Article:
The effectiveness of the TnR Nasal Mesh® was evaluated clinically in three patients with caudal nasal deviation in 2019. This study was approved by the institutional review board of Konyang university hospital (KYUH2018-11-006). The patients provided informed consent after receiving a complete description of the study protocol. The Visual Analog Scale (VAS) was used as an indicator of the subjective outcome of nasal obstruction (0 : no nasal obstruction, 10 : complete nasal obstruction). Endoscopic findings were scored on semi-quantitative scale of 0 to 3 (0 : no deviation of nasal septum, 1 : mild deviation, less than half of the nasal floor width; 2 : moderate deviation, adjacent to half of the nasal floor width; and 3 : severe deviation, more than half of the nasal floor width). These scores were measured by using endoscopic photos. The minimal cross-sectional area (MCA) of the convex side of nasal cavity was also evaluated for determining the objective outcome. Acoustic rhinometric measurements were performed using the Eccovision Acoustic Rhinometer (Model AR-1003, Hood Laboratories, Pembroke, MA). VAS and acoustic rhinometry outcomes before and on the last day of follow-up in the out-patient clinic were used to validate the feasibility of correcting caudal septal deviation with the TnR Nasal Mesh®.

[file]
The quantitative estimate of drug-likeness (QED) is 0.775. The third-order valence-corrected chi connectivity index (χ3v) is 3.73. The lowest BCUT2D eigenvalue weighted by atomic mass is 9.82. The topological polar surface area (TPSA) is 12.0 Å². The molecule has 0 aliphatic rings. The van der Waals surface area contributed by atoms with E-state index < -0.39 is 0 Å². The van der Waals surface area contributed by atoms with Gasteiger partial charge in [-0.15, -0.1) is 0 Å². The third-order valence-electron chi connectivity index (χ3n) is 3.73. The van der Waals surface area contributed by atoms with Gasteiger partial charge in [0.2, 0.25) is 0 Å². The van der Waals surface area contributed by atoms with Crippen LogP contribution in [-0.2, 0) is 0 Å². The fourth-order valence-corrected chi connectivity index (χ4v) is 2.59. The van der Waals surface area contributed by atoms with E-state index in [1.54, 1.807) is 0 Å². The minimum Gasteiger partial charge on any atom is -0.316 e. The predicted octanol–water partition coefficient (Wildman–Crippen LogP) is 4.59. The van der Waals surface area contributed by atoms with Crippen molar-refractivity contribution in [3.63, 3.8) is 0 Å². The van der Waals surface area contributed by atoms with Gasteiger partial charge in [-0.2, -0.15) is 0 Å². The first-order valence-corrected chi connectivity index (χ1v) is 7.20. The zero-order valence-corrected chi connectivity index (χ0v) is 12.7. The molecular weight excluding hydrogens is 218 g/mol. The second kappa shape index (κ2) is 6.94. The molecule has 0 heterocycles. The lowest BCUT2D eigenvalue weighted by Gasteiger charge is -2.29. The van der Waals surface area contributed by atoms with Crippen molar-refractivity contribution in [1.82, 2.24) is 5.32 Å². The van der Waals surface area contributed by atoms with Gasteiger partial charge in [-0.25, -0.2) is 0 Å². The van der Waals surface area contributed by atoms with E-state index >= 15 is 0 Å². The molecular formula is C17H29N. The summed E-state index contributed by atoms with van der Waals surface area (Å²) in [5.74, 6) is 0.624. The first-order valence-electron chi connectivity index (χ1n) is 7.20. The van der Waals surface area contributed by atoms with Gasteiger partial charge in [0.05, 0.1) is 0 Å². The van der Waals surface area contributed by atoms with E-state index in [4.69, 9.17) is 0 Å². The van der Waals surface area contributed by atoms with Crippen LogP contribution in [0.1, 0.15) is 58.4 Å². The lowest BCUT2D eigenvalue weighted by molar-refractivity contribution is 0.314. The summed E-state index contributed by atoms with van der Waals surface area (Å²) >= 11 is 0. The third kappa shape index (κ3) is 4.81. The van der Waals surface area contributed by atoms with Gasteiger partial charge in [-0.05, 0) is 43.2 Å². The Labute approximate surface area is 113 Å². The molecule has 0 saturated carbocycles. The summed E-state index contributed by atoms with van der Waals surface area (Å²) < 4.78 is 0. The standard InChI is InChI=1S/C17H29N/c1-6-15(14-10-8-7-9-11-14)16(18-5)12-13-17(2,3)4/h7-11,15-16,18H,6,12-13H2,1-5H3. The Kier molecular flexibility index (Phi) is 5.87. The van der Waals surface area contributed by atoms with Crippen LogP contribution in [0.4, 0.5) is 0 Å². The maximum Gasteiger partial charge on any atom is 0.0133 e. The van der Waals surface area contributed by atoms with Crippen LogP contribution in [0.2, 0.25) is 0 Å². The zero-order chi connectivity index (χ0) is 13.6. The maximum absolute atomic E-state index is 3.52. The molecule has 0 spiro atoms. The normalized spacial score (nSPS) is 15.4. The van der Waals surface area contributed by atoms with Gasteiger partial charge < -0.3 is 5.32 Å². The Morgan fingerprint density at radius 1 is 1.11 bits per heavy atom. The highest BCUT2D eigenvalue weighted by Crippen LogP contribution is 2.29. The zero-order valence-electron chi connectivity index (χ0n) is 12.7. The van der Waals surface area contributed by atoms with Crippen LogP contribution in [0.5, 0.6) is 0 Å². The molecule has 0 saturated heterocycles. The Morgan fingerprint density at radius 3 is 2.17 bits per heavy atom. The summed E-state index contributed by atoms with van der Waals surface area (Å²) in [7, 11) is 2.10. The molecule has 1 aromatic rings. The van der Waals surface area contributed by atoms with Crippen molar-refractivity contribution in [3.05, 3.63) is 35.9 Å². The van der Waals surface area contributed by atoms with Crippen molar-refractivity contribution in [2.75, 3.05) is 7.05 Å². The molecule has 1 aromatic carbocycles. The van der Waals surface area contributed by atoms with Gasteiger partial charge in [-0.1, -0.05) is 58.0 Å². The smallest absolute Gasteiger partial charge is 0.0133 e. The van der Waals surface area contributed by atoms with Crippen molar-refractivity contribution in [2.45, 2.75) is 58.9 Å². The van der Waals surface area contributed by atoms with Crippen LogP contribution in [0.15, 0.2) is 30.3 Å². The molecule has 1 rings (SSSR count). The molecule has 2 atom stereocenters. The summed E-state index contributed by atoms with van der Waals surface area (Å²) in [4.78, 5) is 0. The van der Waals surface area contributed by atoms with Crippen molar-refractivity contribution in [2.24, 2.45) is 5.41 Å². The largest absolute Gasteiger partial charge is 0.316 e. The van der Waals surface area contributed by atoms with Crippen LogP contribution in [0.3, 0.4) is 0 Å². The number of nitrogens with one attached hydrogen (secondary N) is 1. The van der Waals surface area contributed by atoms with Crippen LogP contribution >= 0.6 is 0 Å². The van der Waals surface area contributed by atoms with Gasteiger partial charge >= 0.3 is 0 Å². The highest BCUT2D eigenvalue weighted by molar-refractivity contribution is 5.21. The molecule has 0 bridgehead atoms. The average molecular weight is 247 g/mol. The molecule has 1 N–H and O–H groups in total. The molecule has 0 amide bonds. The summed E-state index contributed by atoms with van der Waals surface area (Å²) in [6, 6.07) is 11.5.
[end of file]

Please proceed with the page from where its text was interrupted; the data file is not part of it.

A 27-year-old male patient visited our department with a complaint of unilateral nasal obstruction caused by caudal septal deviation. The right nostril appeared narrow enough (caused by caudal septal deviation) to block the nasal passage on nasal endoscopy. Computed tomography (CT) revealed caudal nasal septal deviation, hypertrophy of the inferior turbinates, and clear sinuses. A hemitransfixion incision was performed in the caudal nasal septum and a mucoperichondrial/mucoperiosteal flap was elevated bilaterally through the incision. The caudal septum was repositioned over the nasal spine along the midline and straightened with wedge resection after resecting the deviated part of the septal cartilage and bony septum. The excessive cartilage was removed and fixed using the figure of eight anchoring suture technique. The TnR Nasal Mesh® was carved to fit the desired location and placed on the concave side (Fig. 1 and 2). The average size of the implant was 1.3×2 cm. The carved mesh was secured adjacent to the weakened caudal segment using 5-0 polydiaxanone (PDS) sutures (Fig. 3). The incision site was sutured after ensuring that the septum was straight. Silastic sheets were placed bilaterally and absorbable packing was placed for 2 days.